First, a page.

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08-14-2016, 02:53 AM   #1
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Sigma 70mm f/2.8 EX DG Macro Lens with K1??

Morning everyone,

Is there any reason why the Sigma 70mm f/2.8 EX DG Macro wouldn't be a good option for the K1?

Specs suggest it should be fine, but I can't find it listed as an option or suggestion on any sites (whether online stores or review sites/blogs) - makes me think I'm missing something. Don't want to make an expensive mistake.

Any K1 users out there enjoying this combo??

08-14-2016, 03:06 AM   #2
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You're probably not seeing much because it was discontinued more than a year ago. But it was a great lens on APS-C, and I don't see why it wouldn't be a good choice for the K-1 if you're looking for a macro lens shorter than your typical 100mm.

It's strange, though, that this lens isn't returning any results in our sample photo search system. Its lens ID must be ambiguous...

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08-14-2016, 03:42 AM   #3
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QuoteOriginally posted by Muzzle Quote
Specs suggest it should be fine, but I can't find it listed as an option or suggestion on any sites (whether online stores or review sites/blogs) - makes me think I'm missing something. Don't want to make an expensive mistake.
There are reviews that claim this is the sharpest lens ever (ok, they were written some years ago, so things probably changed since), that it is absolutely stunning. Some users here have it and I think they love it. Of course, it is only 70mm and on FF that is a little short for 1:1 macro - you will have to be really really close to the subject.
That said, it has always been rather rare. It was discontinued and is even more rare now. So keep your eyes peeled in marketplace, keh com, ebay and similar websites.
I was looking for a Sigma 70mm some years ago, but simply bought a Pentax DFA 100mm instead. 1:1 macro, super sharp, WR, QS, FF compatible, looks great, really fair price, longer focal length (makes macro generally easier) and it is readily available. I don't regret it.

Sigma 70mm F2.8 EX DG Macro Lens Reviews - Sigma Lenses - Pentax Lens Review Database
08-14-2016, 04:34 AM   #4
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As noted in other comments, all reviews of the 70mm Sigma macro were highly impressed by its IQ, rated by several as among the sharpest lenses ever made for 35mm. It's lackluster sales might be connected to the odd focal length, many would-be buyers opting for the more common 90 to 105mm focal length macros. If the FL fits your needs* and you can obtain one at a realistic price, it is surely a top-quality product. However, if there isn't one readily available, I would recommend opting for the DA 100mm macro which has been available recently at very attractive prices.

*If I had this macro, I would regard it as a "studio" lens, best for working indoors. For field macro, working with free-roaming insects, it would be too short, too difficult to get close enough for a good shot. Even a 100mm can be difficult for live, unconfined insects. I prefer my ancient 200mm macro.

08-14-2016, 07:07 AM   #5
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What everyone here has said is true: very good lens (I've had it in 2 different mounts), hard to find these days, kind of short for bug macros (but nice for plants/ flowers as it gives a nice sense of environment instead of isolation). Optically, the Sigma 70mm is an exemplary macro - sharp, flat field, very little CA, nice bokeh, decent AF for a macro (though you'll want to use MF for serious macros). Also, the used price is typically less than a Pentax 100mm.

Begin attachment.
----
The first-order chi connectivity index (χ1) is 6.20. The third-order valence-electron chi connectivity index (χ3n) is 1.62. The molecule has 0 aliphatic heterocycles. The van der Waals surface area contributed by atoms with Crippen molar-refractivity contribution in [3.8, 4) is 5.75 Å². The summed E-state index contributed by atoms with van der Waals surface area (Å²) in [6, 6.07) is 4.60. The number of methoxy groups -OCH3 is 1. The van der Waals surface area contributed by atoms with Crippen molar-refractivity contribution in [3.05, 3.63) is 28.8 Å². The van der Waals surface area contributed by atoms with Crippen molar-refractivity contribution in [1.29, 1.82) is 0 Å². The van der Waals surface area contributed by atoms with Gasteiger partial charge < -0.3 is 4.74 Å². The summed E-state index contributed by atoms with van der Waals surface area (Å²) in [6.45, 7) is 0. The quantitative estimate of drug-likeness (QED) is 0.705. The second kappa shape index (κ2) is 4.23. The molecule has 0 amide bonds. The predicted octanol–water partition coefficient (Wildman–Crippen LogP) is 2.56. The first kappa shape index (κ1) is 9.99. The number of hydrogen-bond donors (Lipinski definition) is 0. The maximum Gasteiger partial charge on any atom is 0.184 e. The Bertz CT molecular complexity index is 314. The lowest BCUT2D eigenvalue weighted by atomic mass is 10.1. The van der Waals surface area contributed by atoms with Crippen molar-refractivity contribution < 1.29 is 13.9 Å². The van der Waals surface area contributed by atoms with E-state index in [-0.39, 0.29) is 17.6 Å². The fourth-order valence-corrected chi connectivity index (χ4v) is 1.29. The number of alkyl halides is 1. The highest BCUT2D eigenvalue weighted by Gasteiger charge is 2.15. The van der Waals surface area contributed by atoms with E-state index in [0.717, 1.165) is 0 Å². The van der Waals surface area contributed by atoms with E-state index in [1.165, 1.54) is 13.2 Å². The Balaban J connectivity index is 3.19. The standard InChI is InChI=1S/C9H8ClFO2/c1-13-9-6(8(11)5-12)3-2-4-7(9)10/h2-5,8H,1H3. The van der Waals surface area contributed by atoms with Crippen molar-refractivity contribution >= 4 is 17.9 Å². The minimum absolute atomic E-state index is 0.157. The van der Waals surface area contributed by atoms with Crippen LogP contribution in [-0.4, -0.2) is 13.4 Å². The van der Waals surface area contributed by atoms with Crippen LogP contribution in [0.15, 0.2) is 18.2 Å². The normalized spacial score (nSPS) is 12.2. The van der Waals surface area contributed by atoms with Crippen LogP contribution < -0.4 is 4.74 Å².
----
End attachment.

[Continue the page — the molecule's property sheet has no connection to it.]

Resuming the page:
Furthermore, I've also had the DFA WR 100mm Macro, and it just isn't as good as the Sigma 70, IMHO. The Pentax has more reach and nice bokeh, but far more aberrations (really bad LoCA) and the WR version has no focus limiter (really important if you want to use it for non-macro), so find the the older Pentax 100mm Macro model if you can - it's optically identical, just different features (like a focus limiter!) and externals.

BTW, my K-1 arrives this week, so I'll definitely be trying out the Sigma 70mm on it, which means all of my above statements are based on APS-C only. Don't expect much to change other than field-of-view and shallowness of focus.
08-14-2016, 07:54 AM   #6
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Sigma 70mm is a fantastic lens, it is full-frame so should work fine on K-1. Whether 70mm is a good length or not depends on what you want to use it for. It does not have an aperture ring, which means if you want to use it with tubes, you need ones with contacts which are hard-to-find and tend to be finicky still. But it is a great macro. (And never been "rare" until recently since they stopped making it.) I see the Sigma 105/2.8 macro come up used quite often, pretty easy to find right now (As I write this, KEH has one for $289 and Adorama has another for $239) -- so longer and also quite good (not as sharp as the 70mm, but nothing is), don't know why it doesn't get more mention. (The 105mm DOES have an aperture ring -- there is a DG and earlier non-DG version, DG would be preferred but they may be exactly the same.)

Last edited by vonBaloney; 08-14-2016 at 08:03 AM.
08-14-2016, 08:48 AM - 1 Like   #7
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I will insert another recommendation: Almost all versions of Tamron's 90mm macro have an excellent reputation, going back to the Adaptall II model.
08-14-2016, 09:02 AM   #8
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QuoteOriginally posted by WPRESTO Quote